b) for some reason traditional media decides to make these butthurt individuals part of the news
c) "normal" people "learn" from the media that there's some massive wrong in the making
d) "normal" people in their kindness try to live by the new "right"

So yeah, I blame the internet and how it's provided an easy platform for all sorts hysteria to spread. We really shouldn't be always thinking whether someone gets offended or not because it doesn't matter. Someone will always be offended regardless of what we do.
That's a perfect description of how it all happens. Well said



Yeah I can understand that, but I don't feel that Hollywood should not make certain movies because of it. For example, Todd Phillips said he hasn't been making comedies anymore cause woke culture killed comedy. Why do filmmakers have that kind of attitude in Hollywood, just because of some social media complaints?
$$$ because if there's a huge backlash against your film it can cost the filmmaker millions in lost revenue. That's why.



I dont think people are because I grew up in the area where Walter Mattau as a Joke to Jack Lemon a said the line. Hey Dick Head did you win the Lottery in Grumpy Old men. I was not offended or really thought about the humor.


What has mostly changed is what people say to each other in films. All comedies are mostly the same jokes and 2 old men cannot bicker just to bicker.


What changed was basically more women is in hollywood power and makes films a bit more kid friendly and thats fine. But people are allot smarter and dont need kid gloves in movies.Obviously though some words should have been cut from films and scenes. But really films are still violent and dirty. Just what is said has changed.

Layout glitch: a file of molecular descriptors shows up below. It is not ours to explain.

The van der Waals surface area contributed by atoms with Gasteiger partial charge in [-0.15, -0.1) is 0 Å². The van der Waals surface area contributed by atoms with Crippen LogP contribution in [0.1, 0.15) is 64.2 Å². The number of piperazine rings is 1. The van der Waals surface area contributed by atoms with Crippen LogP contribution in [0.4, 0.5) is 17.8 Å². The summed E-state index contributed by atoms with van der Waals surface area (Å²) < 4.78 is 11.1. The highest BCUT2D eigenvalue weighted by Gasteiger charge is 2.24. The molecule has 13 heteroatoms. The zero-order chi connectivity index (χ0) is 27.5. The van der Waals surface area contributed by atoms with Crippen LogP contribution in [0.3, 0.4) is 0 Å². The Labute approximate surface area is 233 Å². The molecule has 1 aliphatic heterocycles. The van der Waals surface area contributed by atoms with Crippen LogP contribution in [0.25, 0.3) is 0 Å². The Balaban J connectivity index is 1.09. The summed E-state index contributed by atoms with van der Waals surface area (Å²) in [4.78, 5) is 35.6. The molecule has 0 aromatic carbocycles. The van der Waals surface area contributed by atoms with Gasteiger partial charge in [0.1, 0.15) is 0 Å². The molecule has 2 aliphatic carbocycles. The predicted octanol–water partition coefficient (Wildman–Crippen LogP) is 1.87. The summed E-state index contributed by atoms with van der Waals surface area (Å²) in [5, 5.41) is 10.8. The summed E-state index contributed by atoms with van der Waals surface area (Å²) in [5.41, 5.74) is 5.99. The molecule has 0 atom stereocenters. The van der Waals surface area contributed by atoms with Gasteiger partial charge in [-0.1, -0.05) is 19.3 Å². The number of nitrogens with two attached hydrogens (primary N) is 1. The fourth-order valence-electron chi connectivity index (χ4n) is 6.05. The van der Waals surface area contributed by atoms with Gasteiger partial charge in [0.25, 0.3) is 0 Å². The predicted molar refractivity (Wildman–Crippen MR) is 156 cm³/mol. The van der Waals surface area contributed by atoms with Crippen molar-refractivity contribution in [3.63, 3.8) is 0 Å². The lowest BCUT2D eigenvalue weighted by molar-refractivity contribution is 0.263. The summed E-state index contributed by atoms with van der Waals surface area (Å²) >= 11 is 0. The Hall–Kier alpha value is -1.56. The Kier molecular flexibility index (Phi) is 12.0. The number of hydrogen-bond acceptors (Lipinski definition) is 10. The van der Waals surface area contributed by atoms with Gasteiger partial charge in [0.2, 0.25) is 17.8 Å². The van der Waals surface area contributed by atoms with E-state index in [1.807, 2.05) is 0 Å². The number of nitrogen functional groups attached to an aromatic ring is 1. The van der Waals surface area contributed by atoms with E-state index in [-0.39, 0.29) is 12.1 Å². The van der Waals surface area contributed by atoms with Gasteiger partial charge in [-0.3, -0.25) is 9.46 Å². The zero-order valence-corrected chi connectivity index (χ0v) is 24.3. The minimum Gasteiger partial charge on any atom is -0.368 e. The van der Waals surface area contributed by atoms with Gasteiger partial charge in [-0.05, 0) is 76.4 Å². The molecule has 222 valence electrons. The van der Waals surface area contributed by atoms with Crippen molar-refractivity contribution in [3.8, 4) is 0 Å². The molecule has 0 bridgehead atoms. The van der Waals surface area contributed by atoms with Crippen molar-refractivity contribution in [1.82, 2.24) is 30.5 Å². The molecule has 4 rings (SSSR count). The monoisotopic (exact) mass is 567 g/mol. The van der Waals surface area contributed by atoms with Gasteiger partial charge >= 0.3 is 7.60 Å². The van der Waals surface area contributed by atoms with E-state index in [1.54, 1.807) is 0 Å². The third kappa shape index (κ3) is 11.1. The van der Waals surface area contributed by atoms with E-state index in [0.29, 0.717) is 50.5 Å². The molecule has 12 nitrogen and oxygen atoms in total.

$$$ because if there's a huge backlash against your film it can cost the filmmaker millions in lost revenue. That's why.
But do people actually care? Joker got a lot of backlash and it made a lot of money though, cause people still wanted to see it.



Sure it's overrated, but the point is, is that it got backlash, and it still made money. Todd Phillips was worried that making a comedy would get too much backlash and not be successful. So he makes a comic book thriller, and the movie gets a lot of backlash, and still made huge money. So he proved his own notion incorrect.



$$$ because if there's a huge backlash against your film it can cost the filmmaker millions in lost revenue. That's why.
Quoted for truth.

For anyone not convinced just take a look at the recent Peloton fiasco. Remember, movie making is all about financial risk reduction.